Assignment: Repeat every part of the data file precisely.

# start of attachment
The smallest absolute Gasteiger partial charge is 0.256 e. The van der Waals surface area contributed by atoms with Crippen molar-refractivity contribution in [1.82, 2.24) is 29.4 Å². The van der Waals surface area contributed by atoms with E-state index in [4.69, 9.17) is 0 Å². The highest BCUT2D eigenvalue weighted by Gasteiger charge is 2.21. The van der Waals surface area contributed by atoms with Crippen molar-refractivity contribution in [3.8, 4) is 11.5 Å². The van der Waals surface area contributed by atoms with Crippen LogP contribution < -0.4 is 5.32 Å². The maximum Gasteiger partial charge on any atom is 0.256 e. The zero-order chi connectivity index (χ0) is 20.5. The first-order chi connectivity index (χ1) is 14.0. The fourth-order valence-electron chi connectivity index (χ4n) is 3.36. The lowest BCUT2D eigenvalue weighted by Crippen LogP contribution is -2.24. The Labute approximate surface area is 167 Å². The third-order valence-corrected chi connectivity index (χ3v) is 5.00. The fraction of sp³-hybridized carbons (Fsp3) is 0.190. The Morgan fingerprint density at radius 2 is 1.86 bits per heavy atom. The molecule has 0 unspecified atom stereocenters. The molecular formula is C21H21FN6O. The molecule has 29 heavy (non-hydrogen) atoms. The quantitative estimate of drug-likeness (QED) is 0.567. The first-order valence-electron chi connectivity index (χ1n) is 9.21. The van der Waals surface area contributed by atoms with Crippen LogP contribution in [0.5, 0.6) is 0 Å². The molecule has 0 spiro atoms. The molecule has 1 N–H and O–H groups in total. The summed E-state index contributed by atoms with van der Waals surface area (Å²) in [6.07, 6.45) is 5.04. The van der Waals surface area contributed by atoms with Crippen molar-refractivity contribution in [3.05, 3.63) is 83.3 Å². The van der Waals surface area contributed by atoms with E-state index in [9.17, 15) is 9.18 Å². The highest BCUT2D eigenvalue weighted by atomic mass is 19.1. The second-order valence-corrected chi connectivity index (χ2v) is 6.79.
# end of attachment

The smallest absolute Gasteiger partial charge is 0.256 e. The van der Waals surface area contributed by atoms with Crippen molar-refractivity contribution in [1.82, 2.24) is 29.4 Å². The van der Waals surface area contributed by atoms with E-state index in [4.69, 9.17) is 0 Å². The highest BCUT2D eigenvalue weighted by Gasteiger charge is 2.21. The van der Waals surface area contributed by atoms with Crippen molar-refractivity contribution in [3.8, 4) is 11.5 Å². The van der Waals surface area contributed by atoms with Crippen LogP contribution < -0.4 is 5.32 Å². The maximum Gasteiger partial charge on any atom is 0.256 e. The zero-order chi connectivity index (χ0) is 20.5. The first-order chi connectivity index (χ1) is 14.0. The fourth-order valence-electron chi connectivity index (χ4n) is 3.36. The lowest BCUT2D eigenvalue weighted by Crippen LogP contribution is -2.24. The Labute approximate surface area is 167 Å². The third-order valence-corrected chi connectivity index (χ3v) is 5.00. The fraction of sp³-hybridized carbons (Fsp3) is 0.190. The Morgan fingerprint density at radius 2 is 1.86 bits per heavy atom. The molecule has 0 unspecified atom stereocenters. The molecular formula is C21H21FN6O. The molecule has 29 heavy (non-hydrogen) atoms. The quantitative estimate of drug-likeness (QED) is 0.567. The first-order valence-electron chi connectivity index (χ1n) is 9.21. The van der Waals surface area contributed by atoms with Crippen LogP contribution in [0.5, 0.6) is 0 Å². The molecule has 0 spiro atoms. The molecule has 1 N–H and O–H groups in total. The summed E-state index contributed by atoms with van der Waals surface area (Å²) in [6.07, 6.45) is 5.04. The van der Waals surface area contributed by atoms with Crippen molar-refractivity contribution in [3.05, 3.63) is 83.3 Å². The van der Waals surface area contributed by atoms with E-state index in [9.17, 15) is 9.18 Å². The highest BCUT2D eigenvalue weighted by atomic mass is 19.1. The second-order valence-corrected chi connectivity index (χ2v) is 6.79.